CASE Releases Study on Shared Clean Energy Facilities

Rocky Hill, CT – The Connecticut Academy of Science and Engineering (CASE) today briefs members of the Energy & Technology Committee of the Connecticut General Assembly at the Legislative Office Building in Hartford (10:00- 11:00 a.m., Rm 2D) on a study of Shared Clean Energy Facilities. CASE was commissioned to conduct the study on behalf of the Energy & Technology Committee in September, 2014.

The study provides an overview of shared clean energy facilities (SCEFs) and issues regarding their development and use in Connecticut. Key goals of Connecticut’s energy policy include increasing the amount of electricity generated from clean energy resources and diversifying the state’s energy supply mix. The CASE Study Committee, which included various energy experts from engineers to economists and attorneys, concluded that based on the success of the state’s residential solar PV program and Connecticut’s relatively high electricity rates, it is expected that a Shared Clean Energy Facility Program will be of interest to ratepayers seeking to reduce their electricity expense, while helping to achieve these goals.

Further, implementation of a Connecticut Shared Clean Energy Facility Program requires adoption of legislation and program rules. The program should allow for multiple business models to maximize opportunities for facility development, competition, and choice for all interested participants. Furthermore, a value of clean energy analysis should be conducted to assure rate fairness for all business interests and classes of ratepayers including low-income populations.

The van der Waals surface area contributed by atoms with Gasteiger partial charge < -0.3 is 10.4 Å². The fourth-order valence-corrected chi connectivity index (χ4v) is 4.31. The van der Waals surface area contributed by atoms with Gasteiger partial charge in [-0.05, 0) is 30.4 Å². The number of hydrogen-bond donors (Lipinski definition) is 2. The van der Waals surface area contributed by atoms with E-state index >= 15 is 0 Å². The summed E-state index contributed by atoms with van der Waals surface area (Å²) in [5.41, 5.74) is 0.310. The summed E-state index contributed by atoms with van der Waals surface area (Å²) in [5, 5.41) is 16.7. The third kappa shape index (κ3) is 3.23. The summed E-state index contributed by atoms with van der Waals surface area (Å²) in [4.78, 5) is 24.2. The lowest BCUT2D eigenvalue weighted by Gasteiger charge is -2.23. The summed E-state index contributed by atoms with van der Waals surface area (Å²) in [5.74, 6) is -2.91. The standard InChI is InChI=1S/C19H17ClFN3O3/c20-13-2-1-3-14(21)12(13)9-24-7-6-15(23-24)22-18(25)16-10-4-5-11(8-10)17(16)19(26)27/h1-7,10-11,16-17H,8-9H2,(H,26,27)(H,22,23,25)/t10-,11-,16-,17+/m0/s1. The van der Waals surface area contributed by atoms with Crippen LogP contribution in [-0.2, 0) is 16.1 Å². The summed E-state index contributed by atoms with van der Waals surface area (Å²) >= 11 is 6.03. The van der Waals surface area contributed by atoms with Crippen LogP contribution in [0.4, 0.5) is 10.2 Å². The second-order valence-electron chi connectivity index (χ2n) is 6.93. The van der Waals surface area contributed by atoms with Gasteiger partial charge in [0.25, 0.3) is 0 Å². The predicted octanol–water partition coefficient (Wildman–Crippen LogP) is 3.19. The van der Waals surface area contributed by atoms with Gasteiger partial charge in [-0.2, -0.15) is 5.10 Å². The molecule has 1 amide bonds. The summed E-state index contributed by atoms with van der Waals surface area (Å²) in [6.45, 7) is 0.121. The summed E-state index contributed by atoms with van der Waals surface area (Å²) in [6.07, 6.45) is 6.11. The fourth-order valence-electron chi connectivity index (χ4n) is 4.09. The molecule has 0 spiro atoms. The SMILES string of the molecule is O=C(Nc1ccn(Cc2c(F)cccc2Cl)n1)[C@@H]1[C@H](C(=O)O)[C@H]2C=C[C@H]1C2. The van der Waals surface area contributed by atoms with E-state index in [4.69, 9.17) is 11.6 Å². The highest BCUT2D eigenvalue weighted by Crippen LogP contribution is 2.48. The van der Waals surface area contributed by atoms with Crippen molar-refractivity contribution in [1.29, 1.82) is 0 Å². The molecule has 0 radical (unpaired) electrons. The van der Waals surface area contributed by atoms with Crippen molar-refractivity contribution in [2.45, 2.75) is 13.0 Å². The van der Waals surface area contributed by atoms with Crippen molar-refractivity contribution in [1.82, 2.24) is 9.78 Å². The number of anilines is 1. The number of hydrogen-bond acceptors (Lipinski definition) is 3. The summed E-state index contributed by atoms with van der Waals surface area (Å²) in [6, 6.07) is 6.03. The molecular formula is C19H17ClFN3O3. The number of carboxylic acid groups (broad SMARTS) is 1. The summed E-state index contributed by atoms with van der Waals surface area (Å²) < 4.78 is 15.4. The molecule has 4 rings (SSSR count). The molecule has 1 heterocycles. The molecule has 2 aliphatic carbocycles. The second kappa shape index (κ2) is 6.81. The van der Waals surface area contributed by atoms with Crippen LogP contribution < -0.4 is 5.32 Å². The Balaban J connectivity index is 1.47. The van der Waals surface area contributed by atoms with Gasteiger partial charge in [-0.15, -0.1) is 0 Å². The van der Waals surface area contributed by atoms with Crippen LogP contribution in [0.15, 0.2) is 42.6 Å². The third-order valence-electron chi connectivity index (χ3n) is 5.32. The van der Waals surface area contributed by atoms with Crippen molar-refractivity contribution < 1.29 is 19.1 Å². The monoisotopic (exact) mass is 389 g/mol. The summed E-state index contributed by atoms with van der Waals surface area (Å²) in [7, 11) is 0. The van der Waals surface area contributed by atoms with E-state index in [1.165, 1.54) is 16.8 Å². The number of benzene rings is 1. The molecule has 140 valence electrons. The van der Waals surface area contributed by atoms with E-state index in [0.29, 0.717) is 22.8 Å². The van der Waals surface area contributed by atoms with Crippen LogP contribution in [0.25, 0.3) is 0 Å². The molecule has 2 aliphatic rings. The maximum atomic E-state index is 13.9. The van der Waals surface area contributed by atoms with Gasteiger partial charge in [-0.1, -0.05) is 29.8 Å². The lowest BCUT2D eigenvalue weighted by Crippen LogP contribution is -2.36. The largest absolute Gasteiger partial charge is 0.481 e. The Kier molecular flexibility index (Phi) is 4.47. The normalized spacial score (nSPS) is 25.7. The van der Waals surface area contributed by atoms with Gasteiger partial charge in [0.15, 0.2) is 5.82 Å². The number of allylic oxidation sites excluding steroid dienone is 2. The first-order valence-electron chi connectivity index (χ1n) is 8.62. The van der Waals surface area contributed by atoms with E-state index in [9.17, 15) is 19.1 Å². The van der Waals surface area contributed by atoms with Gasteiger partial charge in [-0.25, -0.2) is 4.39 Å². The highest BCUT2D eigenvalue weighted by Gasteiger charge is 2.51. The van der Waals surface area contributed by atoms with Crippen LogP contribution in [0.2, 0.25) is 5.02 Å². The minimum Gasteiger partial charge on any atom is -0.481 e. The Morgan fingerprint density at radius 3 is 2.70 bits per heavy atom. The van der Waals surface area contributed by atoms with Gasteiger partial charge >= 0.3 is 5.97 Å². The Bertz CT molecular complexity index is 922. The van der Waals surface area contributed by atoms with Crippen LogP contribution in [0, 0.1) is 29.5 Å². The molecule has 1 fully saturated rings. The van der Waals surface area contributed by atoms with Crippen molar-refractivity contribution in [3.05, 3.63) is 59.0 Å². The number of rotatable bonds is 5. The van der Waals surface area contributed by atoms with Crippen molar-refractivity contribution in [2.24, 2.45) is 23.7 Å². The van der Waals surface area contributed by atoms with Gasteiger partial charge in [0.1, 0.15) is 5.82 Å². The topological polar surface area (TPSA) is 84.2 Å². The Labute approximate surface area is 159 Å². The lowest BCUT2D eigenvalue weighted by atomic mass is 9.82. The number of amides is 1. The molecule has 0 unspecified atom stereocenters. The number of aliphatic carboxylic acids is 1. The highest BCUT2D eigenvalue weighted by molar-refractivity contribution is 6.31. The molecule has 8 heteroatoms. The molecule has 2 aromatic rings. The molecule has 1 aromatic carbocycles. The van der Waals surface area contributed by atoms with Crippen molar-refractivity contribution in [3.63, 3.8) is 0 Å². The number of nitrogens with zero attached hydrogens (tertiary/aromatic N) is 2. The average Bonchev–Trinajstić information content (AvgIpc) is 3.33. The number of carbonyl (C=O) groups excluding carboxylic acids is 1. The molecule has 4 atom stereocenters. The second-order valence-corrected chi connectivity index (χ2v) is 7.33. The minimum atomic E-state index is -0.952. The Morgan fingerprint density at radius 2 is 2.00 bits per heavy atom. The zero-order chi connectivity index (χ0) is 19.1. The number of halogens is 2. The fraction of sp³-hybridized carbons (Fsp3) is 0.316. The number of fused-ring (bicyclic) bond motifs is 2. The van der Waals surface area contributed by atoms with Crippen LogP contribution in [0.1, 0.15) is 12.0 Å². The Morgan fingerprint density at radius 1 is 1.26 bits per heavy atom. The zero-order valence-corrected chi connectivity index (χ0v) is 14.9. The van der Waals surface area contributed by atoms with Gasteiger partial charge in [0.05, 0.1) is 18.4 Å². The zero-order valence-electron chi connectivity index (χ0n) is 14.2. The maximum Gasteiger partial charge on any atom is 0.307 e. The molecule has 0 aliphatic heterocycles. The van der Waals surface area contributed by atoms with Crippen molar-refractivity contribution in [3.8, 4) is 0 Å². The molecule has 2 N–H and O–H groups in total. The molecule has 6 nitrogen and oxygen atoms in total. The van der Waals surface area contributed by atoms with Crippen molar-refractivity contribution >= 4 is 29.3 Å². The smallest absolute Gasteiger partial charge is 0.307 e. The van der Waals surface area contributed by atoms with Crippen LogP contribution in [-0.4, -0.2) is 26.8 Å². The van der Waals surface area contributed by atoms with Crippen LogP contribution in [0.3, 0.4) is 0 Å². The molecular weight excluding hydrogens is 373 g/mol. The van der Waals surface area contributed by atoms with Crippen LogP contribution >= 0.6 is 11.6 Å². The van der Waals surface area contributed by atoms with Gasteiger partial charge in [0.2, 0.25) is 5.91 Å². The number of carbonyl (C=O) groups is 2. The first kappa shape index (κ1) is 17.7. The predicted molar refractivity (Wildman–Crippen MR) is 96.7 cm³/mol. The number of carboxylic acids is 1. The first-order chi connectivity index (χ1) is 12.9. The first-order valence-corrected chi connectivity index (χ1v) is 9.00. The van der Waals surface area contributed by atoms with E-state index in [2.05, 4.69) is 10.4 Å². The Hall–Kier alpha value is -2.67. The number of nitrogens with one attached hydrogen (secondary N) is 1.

Additionally, transforming the energy landscape for the 21st century requires that several broader issues be addressed to achieve a cleaner, safer, and more reliable system related to the anticipated increase in distributed generation, including: fairness in overall rate design to achieve the greatest value from clean distributed energy resource generation — with a goal of reducing the overall cost of electricity; development of utility business models to adapt to the evolving operating environment; and technology challenges to assure that the intended benefits of distributed generation are achieved.

Visit and scroll down to Reports and Studies to see the Full Report, Executive Summary, and Briefing PowerPoint.


The Connecticut Academy of Science and Engineering was chartered by the General Assembly in 1976 to provide expert guidance on science and technology to the people and to the state of Connecticut, and to promote the application of science and technology to human welfare and economic well being. For more information about the Academy, please see